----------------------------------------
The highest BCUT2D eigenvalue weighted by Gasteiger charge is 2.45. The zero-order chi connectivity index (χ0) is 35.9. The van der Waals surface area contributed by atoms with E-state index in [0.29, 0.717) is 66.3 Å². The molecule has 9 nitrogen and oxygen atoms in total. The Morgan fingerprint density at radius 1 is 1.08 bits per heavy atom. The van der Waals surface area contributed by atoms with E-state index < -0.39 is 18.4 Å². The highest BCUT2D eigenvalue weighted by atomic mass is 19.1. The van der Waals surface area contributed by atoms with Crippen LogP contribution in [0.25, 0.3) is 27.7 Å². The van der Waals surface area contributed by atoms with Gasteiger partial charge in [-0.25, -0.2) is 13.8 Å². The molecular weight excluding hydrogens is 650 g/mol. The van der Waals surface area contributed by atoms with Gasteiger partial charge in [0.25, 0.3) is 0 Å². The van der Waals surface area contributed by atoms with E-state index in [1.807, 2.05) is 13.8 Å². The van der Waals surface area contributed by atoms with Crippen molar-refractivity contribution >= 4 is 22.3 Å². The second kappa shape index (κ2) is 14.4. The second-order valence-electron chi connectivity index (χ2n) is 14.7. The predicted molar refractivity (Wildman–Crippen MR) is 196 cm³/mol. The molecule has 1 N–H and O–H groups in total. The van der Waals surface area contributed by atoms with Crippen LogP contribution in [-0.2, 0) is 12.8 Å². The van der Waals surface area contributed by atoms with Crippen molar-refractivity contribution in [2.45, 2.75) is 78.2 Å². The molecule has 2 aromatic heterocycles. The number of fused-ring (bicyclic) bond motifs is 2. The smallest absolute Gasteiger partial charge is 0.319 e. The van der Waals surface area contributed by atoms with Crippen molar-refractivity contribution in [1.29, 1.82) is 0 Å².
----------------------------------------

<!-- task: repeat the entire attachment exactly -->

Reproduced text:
The highest BCUT2D eigenvalue weighted by Gasteiger charge is 2.45. The zero-order chi connectivity index (χ0) is 35.9. The van der Waals surface area contributed by atoms with E-state index in [0.29, 0.717) is 66.3 Å². The molecule has 9 nitrogen and oxygen atoms in total. The Morgan fingerprint density at radius 1 is 1.08 bits per heavy atom. The van der Waals surface area contributed by atoms with E-state index < -0.39 is 18.4 Å². The highest BCUT2D eigenvalue weighted by atomic mass is 19.1. The van der Waals surface area contributed by atoms with Crippen LogP contribution in [0.25, 0.3) is 27.7 Å². The van der Waals surface area contributed by atoms with Gasteiger partial charge in [-0.25, -0.2) is 13.8 Å². The molecular weight excluding hydrogens is 650 g/mol. The van der Waals surface area contributed by atoms with Gasteiger partial charge in [0.25, 0.3) is 0 Å². The van der Waals surface area contributed by atoms with E-state index in [1.807, 2.05) is 13.8 Å². The van der Waals surface area contributed by atoms with Crippen molar-refractivity contribution >= 4 is 22.3 Å². The second kappa shape index (κ2) is 14.4. The second-order valence-electron chi connectivity index (χ2n) is 14.7. The predicted molar refractivity (Wildman–Crippen MR) is 196 cm³/mol. The molecule has 1 N–H and O–H groups in total. The van der Waals surface area contributed by atoms with Crippen LogP contribution in [-0.2, 0) is 12.8 Å². The van der Waals surface area contributed by atoms with Crippen molar-refractivity contribution in [2.45, 2.75) is 78.2 Å². The molecule has 2 aromatic heterocycles. The number of fused-ring (bicyclic) bond motifs is 2. The smallest absolute Gasteiger partial charge is 0.319 e. The van der Waals surface area contributed by atoms with Crippen molar-refractivity contribution in [1.29, 1.82) is 0 Å².